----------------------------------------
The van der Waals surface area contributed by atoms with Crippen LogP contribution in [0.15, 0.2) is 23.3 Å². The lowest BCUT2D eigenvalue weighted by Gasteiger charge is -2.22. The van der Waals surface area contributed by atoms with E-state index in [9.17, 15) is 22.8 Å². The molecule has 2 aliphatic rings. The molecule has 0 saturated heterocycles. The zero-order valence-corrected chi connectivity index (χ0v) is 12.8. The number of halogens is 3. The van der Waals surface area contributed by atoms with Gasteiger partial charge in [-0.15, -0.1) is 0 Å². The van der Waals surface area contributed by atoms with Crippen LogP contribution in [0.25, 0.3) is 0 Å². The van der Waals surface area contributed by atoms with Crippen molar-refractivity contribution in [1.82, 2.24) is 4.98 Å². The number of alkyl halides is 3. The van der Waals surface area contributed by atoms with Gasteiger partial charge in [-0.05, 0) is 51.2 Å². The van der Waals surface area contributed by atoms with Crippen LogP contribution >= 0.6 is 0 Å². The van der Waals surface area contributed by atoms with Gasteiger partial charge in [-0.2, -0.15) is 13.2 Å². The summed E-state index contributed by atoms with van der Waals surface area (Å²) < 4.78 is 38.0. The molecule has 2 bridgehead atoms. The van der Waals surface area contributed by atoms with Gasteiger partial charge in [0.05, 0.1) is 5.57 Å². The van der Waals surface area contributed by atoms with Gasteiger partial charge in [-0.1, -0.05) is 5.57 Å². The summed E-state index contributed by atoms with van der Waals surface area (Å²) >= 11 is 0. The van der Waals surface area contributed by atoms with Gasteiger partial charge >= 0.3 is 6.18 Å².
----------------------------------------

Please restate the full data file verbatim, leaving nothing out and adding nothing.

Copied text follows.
The van der Waals surface area contributed by atoms with Crippen LogP contribution in [0.15, 0.2) is 23.3 Å². The lowest BCUT2D eigenvalue weighted by Gasteiger charge is -2.22. The van der Waals surface area contributed by atoms with E-state index in [9.17, 15) is 22.8 Å². The molecule has 2 aliphatic rings. The molecule has 0 saturated heterocycles. The zero-order valence-corrected chi connectivity index (χ0v) is 12.8. The number of halogens is 3. The van der Waals surface area contributed by atoms with Gasteiger partial charge in [-0.15, -0.1) is 0 Å². The van der Waals surface area contributed by atoms with Crippen LogP contribution in [0.25, 0.3) is 0 Å². The van der Waals surface area contributed by atoms with Crippen molar-refractivity contribution in [1.82, 2.24) is 4.98 Å². The number of alkyl halides is 3. The van der Waals surface area contributed by atoms with Gasteiger partial charge in [-0.05, 0) is 51.2 Å². The van der Waals surface area contributed by atoms with Crippen LogP contribution >= 0.6 is 0 Å². The van der Waals surface area contributed by atoms with Gasteiger partial charge in [-0.2, -0.15) is 13.2 Å². The summed E-state index contributed by atoms with van der Waals surface area (Å²) < 4.78 is 38.0. The molecule has 2 bridgehead atoms. The van der Waals surface area contributed by atoms with Gasteiger partial charge in [0.05, 0.1) is 5.57 Å². The van der Waals surface area contributed by atoms with Gasteiger partial charge in [-0.1, -0.05) is 5.57 Å². The summed E-state index contributed by atoms with van der Waals surface area (Å²) >= 11 is 0. The van der Waals surface area contributed by atoms with Gasteiger partial charge >= 0.3 is 6.18 Å².